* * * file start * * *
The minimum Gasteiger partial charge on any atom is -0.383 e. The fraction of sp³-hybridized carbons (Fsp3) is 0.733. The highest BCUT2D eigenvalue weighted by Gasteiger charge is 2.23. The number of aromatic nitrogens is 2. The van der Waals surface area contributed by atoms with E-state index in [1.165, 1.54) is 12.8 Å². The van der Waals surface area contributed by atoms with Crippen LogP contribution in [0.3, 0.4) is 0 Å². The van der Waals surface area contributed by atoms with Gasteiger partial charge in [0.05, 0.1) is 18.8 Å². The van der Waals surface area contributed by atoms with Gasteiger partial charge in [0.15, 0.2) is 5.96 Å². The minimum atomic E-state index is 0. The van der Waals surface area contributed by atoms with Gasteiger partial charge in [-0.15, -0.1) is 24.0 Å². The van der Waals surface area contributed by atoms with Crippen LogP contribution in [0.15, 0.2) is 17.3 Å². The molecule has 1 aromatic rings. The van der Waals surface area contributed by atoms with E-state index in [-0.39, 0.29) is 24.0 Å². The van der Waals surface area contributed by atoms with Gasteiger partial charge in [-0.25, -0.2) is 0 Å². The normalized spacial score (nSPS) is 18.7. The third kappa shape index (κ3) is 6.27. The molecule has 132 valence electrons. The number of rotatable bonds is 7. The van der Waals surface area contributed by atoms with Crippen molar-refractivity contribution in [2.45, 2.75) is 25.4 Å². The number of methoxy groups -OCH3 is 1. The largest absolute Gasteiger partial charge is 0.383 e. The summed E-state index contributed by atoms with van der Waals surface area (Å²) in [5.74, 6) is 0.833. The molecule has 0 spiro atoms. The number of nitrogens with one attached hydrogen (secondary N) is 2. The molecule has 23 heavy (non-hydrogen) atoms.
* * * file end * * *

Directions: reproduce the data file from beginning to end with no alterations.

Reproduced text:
The minimum Gasteiger partial charge on any atom is -0.383 e. The fraction of sp³-hybridized carbons (Fsp3) is 0.733. The highest BCUT2D eigenvalue weighted by Gasteiger charge is 2.23. The number of aromatic nitrogens is 2. The van der Waals surface area contributed by atoms with E-state index in [1.165, 1.54) is 12.8 Å². The van der Waals surface area contributed by atoms with Crippen LogP contribution in [0.3, 0.4) is 0 Å². The van der Waals surface area contributed by atoms with Gasteiger partial charge in [0.05, 0.1) is 18.8 Å². The van der Waals surface area contributed by atoms with Gasteiger partial charge in [0.15, 0.2) is 5.96 Å². The minimum atomic E-state index is 0. The van der Waals surface area contributed by atoms with Gasteiger partial charge in [-0.15, -0.1) is 24.0 Å². The van der Waals surface area contributed by atoms with Crippen LogP contribution in [0.15, 0.2) is 17.3 Å². The molecule has 1 aromatic rings. The van der Waals surface area contributed by atoms with E-state index in [-0.39, 0.29) is 24.0 Å². The van der Waals surface area contributed by atoms with Gasteiger partial charge in [-0.25, -0.2) is 0 Å². The normalized spacial score (nSPS) is 18.7. The third kappa shape index (κ3) is 6.27. The molecule has 132 valence electrons. The number of rotatable bonds is 7. The van der Waals surface area contributed by atoms with Crippen molar-refractivity contribution in [2.45, 2.75) is 25.4 Å². The number of methoxy groups -OCH3 is 1. The largest absolute Gasteiger partial charge is 0.383 e. The summed E-state index contributed by atoms with van der Waals surface area (Å²) in [5.74, 6) is 0.833. The molecule has 0 spiro atoms. The number of nitrogens with one attached hydrogen (secondary N) is 2. The molecule has 23 heavy (non-hydrogen) atoms.